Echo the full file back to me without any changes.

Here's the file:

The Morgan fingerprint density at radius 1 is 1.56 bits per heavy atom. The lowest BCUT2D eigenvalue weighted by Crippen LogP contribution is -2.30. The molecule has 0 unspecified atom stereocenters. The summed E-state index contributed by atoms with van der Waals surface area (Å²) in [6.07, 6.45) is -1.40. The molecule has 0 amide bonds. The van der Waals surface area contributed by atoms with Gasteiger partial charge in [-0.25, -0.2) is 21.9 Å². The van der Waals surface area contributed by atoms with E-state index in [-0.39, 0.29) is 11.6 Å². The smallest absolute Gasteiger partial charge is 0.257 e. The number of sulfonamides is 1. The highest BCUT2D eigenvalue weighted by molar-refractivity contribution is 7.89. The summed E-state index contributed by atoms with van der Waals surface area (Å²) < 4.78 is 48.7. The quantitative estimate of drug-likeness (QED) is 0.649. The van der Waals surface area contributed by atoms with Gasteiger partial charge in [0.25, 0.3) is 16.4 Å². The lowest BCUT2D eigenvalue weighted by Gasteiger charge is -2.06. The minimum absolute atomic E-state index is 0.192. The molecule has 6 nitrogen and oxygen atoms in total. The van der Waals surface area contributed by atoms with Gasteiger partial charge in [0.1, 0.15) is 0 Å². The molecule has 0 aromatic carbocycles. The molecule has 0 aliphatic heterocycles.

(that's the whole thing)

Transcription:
The Morgan fingerprint density at radius 1 is 1.56 bits per heavy atom. The lowest BCUT2D eigenvalue weighted by Crippen LogP contribution is -2.30. The molecule has 0 unspecified atom stereocenters. The summed E-state index contributed by atoms with van der Waals surface area (Å²) in [6.07, 6.45) is -1.40. The molecule has 0 amide bonds. The van der Waals surface area contributed by atoms with Gasteiger partial charge in [-0.25, -0.2) is 21.9 Å². The van der Waals surface area contributed by atoms with E-state index in [-0.39, 0.29) is 11.6 Å². The smallest absolute Gasteiger partial charge is 0.257 e. The number of sulfonamides is 1. The highest BCUT2D eigenvalue weighted by molar-refractivity contribution is 7.89. The summed E-state index contributed by atoms with van der Waals surface area (Å²) < 4.78 is 48.7. The quantitative estimate of drug-likeness (QED) is 0.649. The van der Waals surface area contributed by atoms with Gasteiger partial charge in [0.25, 0.3) is 16.4 Å². The lowest BCUT2D eigenvalue weighted by Gasteiger charge is -2.06. The minimum absolute atomic E-state index is 0.192. The molecule has 6 nitrogen and oxygen atoms in total. The van der Waals surface area contributed by atoms with Gasteiger partial charge in [0.1, 0.15) is 0 Å². The molecule has 0 aromatic carbocycles. The molecule has 0 aliphatic heterocycles.